US3489680A - Method for breaking a water-in-oil emulsion - Google Patents

Method for breaking a water-in-oil emulsion Download PDF

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US3489680A
US3489680A US679137A US3489680DA US3489680A US 3489680 A US3489680 A US 3489680A US 679137 A US679137 A US 679137A US 3489680D A US3489680D A US 3489680DA US 3489680 A US3489680 A US 3489680A
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emulsion
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Earl S Snavely Jr
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ExxonMobil Oil Corp
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    • BPERFORMING OPERATIONS; TRANSPORTING
    • B01PHYSICAL OR CHEMICAL PROCESSES OR APPARATUS IN GENERAL
    • B01DSEPARATION
    • B01D17/00Separation of liquids, not provided for elsewhere, e.g. by thermal diffusion
    • B01D17/02Separation of non-miscible liquids
    • B01D17/0208Separation of non-miscible liquids by sedimentation
    • BPERFORMING OPERATIONS; TRANSPORTING
    • B01PHYSICAL OR CHEMICAL PROCESSES OR APPARATUS IN GENERAL
    • B01DSEPARATION
    • B01D17/00Separation of liquids, not provided for elsewhere, e.g. by thermal diffusion
    • B01D17/02Separation of non-miscible liquids
    • B01D17/0217Separation of non-miscible liquids by centrifugal force
    • BPERFORMING OPERATIONS; TRANSPORTING
    • B01PHYSICAL OR CHEMICAL PROCESSES OR APPARATUS IN GENERAL
    • B01DSEPARATION
    • B01D17/00Separation of liquids, not provided for elsewhere, e.g. by thermal diffusion
    • B01D17/02Separation of non-miscible liquids
    • B01D17/04Breaking emulsions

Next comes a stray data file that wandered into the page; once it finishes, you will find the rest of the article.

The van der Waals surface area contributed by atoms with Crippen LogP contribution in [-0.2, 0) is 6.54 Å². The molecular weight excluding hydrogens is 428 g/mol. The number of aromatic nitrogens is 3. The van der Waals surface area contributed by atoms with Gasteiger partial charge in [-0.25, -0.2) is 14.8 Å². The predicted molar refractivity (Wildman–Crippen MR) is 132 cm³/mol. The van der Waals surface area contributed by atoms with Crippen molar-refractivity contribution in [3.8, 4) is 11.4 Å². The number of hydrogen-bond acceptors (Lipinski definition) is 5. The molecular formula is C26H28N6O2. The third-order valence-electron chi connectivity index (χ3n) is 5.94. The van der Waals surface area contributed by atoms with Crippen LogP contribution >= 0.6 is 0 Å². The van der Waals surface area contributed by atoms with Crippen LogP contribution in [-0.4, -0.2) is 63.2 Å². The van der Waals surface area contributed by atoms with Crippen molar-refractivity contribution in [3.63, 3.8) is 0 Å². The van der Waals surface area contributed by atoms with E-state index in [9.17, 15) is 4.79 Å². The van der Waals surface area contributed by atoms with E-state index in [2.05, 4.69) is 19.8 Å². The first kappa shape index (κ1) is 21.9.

• BPERFORMING OPERATIONS; TRANSPORTING
    • B01PHYSICAL OR CHEMICAL PROCESSES OR APPARATUS IN GENERAL
    • B01DSEPARATION
    • B01D17/00Separation of liquids, not provided for elsewhere, e.g. by thermal diffusion
    • B01D17/02Separation of non-miscible liquids
    • B01D17/04Breaking emulsions
    • B01D17/045Breaking emulsions with coalescers
    • BPERFORMING OPERATIONS; TRANSPORTING
    • B01PHYSICAL OR CHEMICAL PROCESSES OR APPARATUS IN GENERAL
    • B01DSEPARATION
    • B01D17/00Separation of liquids, not provided for elsewhere, e.g. by thermal diffusion
    • B01D17/02Separation of non-miscible liquids
    • B01D17/04Breaking emulsions
    • B01D17/047Breaking emulsions with separation aids

Description

Jan. 13, 1970 s, s v JR 3,489,680

METHOD FOR BREAKING A WATERIN-OIL EMULSION Filed Oct. 30, 1967 INVENTDR EARL S. SNAVELY, JR.

ATTORNEY United States Patent Ofi ice 3,489,680 Patented Jan. 13, 1970 US. Cl. 210-23 8 Claims ABSTRACT OF THE DISCLOSURE A method for breaking a water-in-oil emulsion wherein the emulsion is injected tangentially into the upper portion of an inverted generally conical separation zone. The emulsion flows spirally downwardly at a vel city such that the resulting shear forces rupture the protective high-viscosity film about the dispersed water particles to form droplets of water. The droplets of water coalesce into a water phase upon contacting a coalescing membrane within the separation zone. The water phase moves along the membrane toward the apex of the separation zone from which it is removed as a stream. The oil phase is removed as a stream from the upper end of the separation zone. A demulsifier may be mixed with the fluids in contact with the membrane to enhance coalescing of the water droplets.

BACKGROUND OF THE INVENTION Field of the invention This invention relates to the separation of a water-inoil emulsion into separate water and oil phases. More particularly, the present invention relates to the separation of such emulsions into water and oil phases by employing shear forces and a coalescing membrane.

Description of the prior art In oil fields, water usually is produced with crude oil. The crude oil must generally be free of water before it can be sold and transported in pipelines. The complexity of separating mixtures of water and oil depends upon the physical form of the water. Where the mixture has only free water, the water will separate readily from the oil because of the ditferences in gravities of the water and oil. This type of separation presents no problem other than providing a vessel in which water-oil phase separation can occur. However, the water can be dispersed throughout the oil in very minute particles, usually with diameters less than 25 microns. This mixture may be termed an emulsion and is very difficult to separate into water and oil phases.